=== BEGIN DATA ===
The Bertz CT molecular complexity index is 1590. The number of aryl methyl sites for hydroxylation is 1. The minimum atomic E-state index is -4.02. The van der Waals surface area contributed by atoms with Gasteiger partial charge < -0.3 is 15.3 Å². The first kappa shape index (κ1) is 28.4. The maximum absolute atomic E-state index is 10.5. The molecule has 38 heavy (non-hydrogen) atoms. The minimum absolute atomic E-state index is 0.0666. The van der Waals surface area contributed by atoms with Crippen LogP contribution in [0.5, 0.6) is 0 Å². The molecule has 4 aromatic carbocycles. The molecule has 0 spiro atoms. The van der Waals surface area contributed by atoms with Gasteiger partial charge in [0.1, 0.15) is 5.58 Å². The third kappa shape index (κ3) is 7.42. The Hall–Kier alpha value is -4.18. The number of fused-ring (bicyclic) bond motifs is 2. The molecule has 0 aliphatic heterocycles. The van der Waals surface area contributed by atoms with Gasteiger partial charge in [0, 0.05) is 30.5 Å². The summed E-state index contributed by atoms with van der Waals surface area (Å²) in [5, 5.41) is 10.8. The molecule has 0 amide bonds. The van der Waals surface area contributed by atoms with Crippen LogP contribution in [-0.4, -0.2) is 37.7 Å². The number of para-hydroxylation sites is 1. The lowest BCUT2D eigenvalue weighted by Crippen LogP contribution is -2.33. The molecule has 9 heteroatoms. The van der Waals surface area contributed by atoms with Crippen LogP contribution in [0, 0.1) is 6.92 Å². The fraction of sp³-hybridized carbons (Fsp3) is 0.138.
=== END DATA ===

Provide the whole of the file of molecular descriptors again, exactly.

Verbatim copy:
The Bertz CT molecular complexity index is 1590. The number of aryl methyl sites for hydroxylation is 1. The minimum atomic E-state index is -4.02. The van der Waals surface area contributed by atoms with Gasteiger partial charge < -0.3 is 15.3 Å². The first kappa shape index (κ1) is 28.4. The maximum absolute atomic E-state index is 10.5. The molecule has 38 heavy (non-hydrogen) atoms. The minimum absolute atomic E-state index is 0.0666. The van der Waals surface area contributed by atoms with Crippen LogP contribution in [0.5, 0.6) is 0 Å². The molecule has 4 aromatic carbocycles. The molecule has 0 spiro atoms. The van der Waals surface area contributed by atoms with Gasteiger partial charge in [0.1, 0.15) is 5.58 Å². The third kappa shape index (κ3) is 7.42. The Hall–Kier alpha value is -4.18. The number of fused-ring (bicyclic) bond motifs is 2. The molecule has 0 aliphatic heterocycles. The van der Waals surface area contributed by atoms with Gasteiger partial charge in [0, 0.05) is 30.5 Å². The summed E-state index contributed by atoms with van der Waals surface area (Å²) in [5, 5.41) is 10.8. The molecule has 0 amide bonds. The van der Waals surface area contributed by atoms with Crippen LogP contribution in [-0.4, -0.2) is 37.7 Å². The number of para-hydroxylation sites is 1. The lowest BCUT2D eigenvalue weighted by Crippen LogP contribution is -2.33. The molecule has 9 heteroatoms. The van der Waals surface area contributed by atoms with Crippen LogP contribution in [0, 0.1) is 6.92 Å². The fraction of sp³-hybridized carbons (Fsp3) is 0.138.